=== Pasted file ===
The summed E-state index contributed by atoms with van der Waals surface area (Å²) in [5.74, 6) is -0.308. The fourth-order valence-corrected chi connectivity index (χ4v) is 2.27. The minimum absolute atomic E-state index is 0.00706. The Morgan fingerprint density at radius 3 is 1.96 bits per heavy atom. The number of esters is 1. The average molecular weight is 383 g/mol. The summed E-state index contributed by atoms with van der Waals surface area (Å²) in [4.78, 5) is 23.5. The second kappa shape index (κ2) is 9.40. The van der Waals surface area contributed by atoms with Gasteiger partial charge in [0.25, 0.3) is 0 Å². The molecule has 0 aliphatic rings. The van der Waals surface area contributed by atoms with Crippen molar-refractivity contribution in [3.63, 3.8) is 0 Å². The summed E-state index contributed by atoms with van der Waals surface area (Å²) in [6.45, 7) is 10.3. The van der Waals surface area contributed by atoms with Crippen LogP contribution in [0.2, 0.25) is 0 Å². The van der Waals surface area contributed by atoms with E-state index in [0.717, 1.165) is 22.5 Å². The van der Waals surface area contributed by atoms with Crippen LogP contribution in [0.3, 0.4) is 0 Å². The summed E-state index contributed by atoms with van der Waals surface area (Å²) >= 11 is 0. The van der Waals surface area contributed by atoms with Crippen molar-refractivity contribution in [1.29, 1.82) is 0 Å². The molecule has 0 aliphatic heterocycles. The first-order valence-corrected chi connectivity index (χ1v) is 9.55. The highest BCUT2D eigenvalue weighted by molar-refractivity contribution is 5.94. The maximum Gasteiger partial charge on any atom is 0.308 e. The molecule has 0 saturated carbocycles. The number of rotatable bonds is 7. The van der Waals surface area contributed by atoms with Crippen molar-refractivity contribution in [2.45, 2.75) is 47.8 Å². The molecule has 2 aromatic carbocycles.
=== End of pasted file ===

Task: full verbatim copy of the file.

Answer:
The summed E-state index contributed by atoms with van der Waals surface area (Å²) in [5.74, 6) is -0.308. The fourth-order valence-corrected chi connectivity index (χ4v) is 2.27. The minimum absolute atomic E-state index is 0.00706. The Morgan fingerprint density at radius 3 is 1.96 bits per heavy atom. The number of esters is 1. The average molecular weight is 383 g/mol. The summed E-state index contributed by atoms with van der Waals surface area (Å²) in [4.78, 5) is 23.5. The second kappa shape index (κ2) is 9.40. The van der Waals surface area contributed by atoms with Gasteiger partial charge in [0.25, 0.3) is 0 Å². The molecule has 0 aliphatic rings. The van der Waals surface area contributed by atoms with Crippen molar-refractivity contribution in [3.63, 3.8) is 0 Å². The summed E-state index contributed by atoms with van der Waals surface area (Å²) in [6.45, 7) is 10.3. The van der Waals surface area contributed by atoms with Crippen LogP contribution in [0.2, 0.25) is 0 Å². The van der Waals surface area contributed by atoms with E-state index in [0.717, 1.165) is 22.5 Å². The van der Waals surface area contributed by atoms with Crippen LogP contribution in [0.3, 0.4) is 0 Å². The summed E-state index contributed by atoms with van der Waals surface area (Å²) >= 11 is 0. The van der Waals surface area contributed by atoms with Crippen molar-refractivity contribution in [1.29, 1.82) is 0 Å². The molecule has 0 aliphatic heterocycles. The first-order valence-corrected chi connectivity index (χ1v) is 9.55. The highest BCUT2D eigenvalue weighted by molar-refractivity contribution is 5.94. The maximum Gasteiger partial charge on any atom is 0.308 e. The molecule has 0 saturated carbocycles. The number of rotatable bonds is 7. The van der Waals surface area contributed by atoms with Crippen molar-refractivity contribution in [2.45, 2.75) is 47.8 Å². The molecule has 2 aromatic carbocycles.